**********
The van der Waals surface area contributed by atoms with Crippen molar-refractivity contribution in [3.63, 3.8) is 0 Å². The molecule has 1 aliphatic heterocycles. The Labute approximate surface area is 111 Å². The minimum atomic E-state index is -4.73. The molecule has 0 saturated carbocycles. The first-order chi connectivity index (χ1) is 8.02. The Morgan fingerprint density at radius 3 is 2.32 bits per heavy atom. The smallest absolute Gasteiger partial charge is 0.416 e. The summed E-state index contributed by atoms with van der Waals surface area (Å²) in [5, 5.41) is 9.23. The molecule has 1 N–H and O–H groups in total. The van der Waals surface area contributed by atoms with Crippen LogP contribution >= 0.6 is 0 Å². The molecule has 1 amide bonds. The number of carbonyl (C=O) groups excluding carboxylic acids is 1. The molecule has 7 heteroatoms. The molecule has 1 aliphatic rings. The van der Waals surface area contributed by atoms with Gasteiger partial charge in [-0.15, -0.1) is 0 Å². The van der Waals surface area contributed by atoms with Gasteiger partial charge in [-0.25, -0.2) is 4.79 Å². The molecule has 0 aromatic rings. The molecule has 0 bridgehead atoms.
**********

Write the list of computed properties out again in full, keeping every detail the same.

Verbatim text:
The van der Waals surface area contributed by atoms with Crippen molar-refractivity contribution in [3.63, 3.8) is 0 Å². The molecule has 1 aliphatic heterocycles. The Labute approximate surface area is 111 Å². The minimum atomic E-state index is -4.73. The molecule has 0 saturated carbocycles. The first-order chi connectivity index (χ1) is 8.02. The Morgan fingerprint density at radius 3 is 2.32 bits per heavy atom. The smallest absolute Gasteiger partial charge is 0.416 e. The summed E-state index contributed by atoms with van der Waals surface area (Å²) in [5, 5.41) is 9.23. The molecule has 1 N–H and O–H groups in total. The van der Waals surface area contributed by atoms with Crippen LogP contribution >= 0.6 is 0 Å². The molecule has 1 amide bonds. The number of carbonyl (C=O) groups excluding carboxylic acids is 1. The molecule has 7 heteroatoms. The molecule has 1 aliphatic rings. The van der Waals surface area contributed by atoms with Gasteiger partial charge in [-0.15, -0.1) is 0 Å². The van der Waals surface area contributed by atoms with Gasteiger partial charge in [-0.25, -0.2) is 4.79 Å². The molecule has 0 aromatic rings. The molecule has 0 bridgehead atoms.